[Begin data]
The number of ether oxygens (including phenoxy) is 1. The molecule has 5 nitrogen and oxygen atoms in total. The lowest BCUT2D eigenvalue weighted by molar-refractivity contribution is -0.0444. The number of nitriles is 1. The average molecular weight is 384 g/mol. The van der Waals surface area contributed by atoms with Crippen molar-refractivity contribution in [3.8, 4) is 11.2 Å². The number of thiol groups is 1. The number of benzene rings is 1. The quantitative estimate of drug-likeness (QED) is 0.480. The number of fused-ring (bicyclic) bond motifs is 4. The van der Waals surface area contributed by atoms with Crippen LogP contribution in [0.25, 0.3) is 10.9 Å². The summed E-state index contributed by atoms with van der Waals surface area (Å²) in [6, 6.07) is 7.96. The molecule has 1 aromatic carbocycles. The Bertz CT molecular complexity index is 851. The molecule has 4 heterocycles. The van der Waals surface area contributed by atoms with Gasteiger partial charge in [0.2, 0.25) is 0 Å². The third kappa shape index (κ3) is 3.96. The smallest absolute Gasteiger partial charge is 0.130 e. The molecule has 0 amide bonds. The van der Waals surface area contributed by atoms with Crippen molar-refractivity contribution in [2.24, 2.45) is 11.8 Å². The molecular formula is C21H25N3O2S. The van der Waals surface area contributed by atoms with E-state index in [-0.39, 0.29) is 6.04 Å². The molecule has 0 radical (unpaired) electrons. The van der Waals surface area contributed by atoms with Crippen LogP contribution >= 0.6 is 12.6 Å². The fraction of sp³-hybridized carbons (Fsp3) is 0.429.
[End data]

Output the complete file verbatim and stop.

The number of ether oxygens (including phenoxy) is 1. The molecule has 5 nitrogen and oxygen atoms in total. The lowest BCUT2D eigenvalue weighted by molar-refractivity contribution is -0.0444. The number of nitriles is 1. The average molecular weight is 384 g/mol. The van der Waals surface area contributed by atoms with Crippen molar-refractivity contribution in [3.8, 4) is 11.2 Å². The number of thiol groups is 1. The number of benzene rings is 1. The quantitative estimate of drug-likeness (QED) is 0.480. The number of fused-ring (bicyclic) bond motifs is 4. The van der Waals surface area contributed by atoms with Crippen LogP contribution in [0.25, 0.3) is 10.9 Å². The summed E-state index contributed by atoms with van der Waals surface area (Å²) in [6, 6.07) is 7.96. The molecule has 1 aromatic carbocycles. The Bertz CT molecular complexity index is 851. The molecule has 4 heterocycles. The van der Waals surface area contributed by atoms with Gasteiger partial charge in [0.2, 0.25) is 0 Å². The third kappa shape index (κ3) is 3.96. The smallest absolute Gasteiger partial charge is 0.130 e. The molecule has 0 amide bonds. The van der Waals surface area contributed by atoms with Crippen molar-refractivity contribution in [2.24, 2.45) is 11.8 Å². The molecular formula is C21H25N3O2S. The van der Waals surface area contributed by atoms with E-state index in [-0.39, 0.29) is 6.04 Å². The molecule has 0 radical (unpaired) electrons. The van der Waals surface area contributed by atoms with Crippen LogP contribution >= 0.6 is 12.6 Å². The fraction of sp³-hybridized carbons (Fsp3) is 0.429.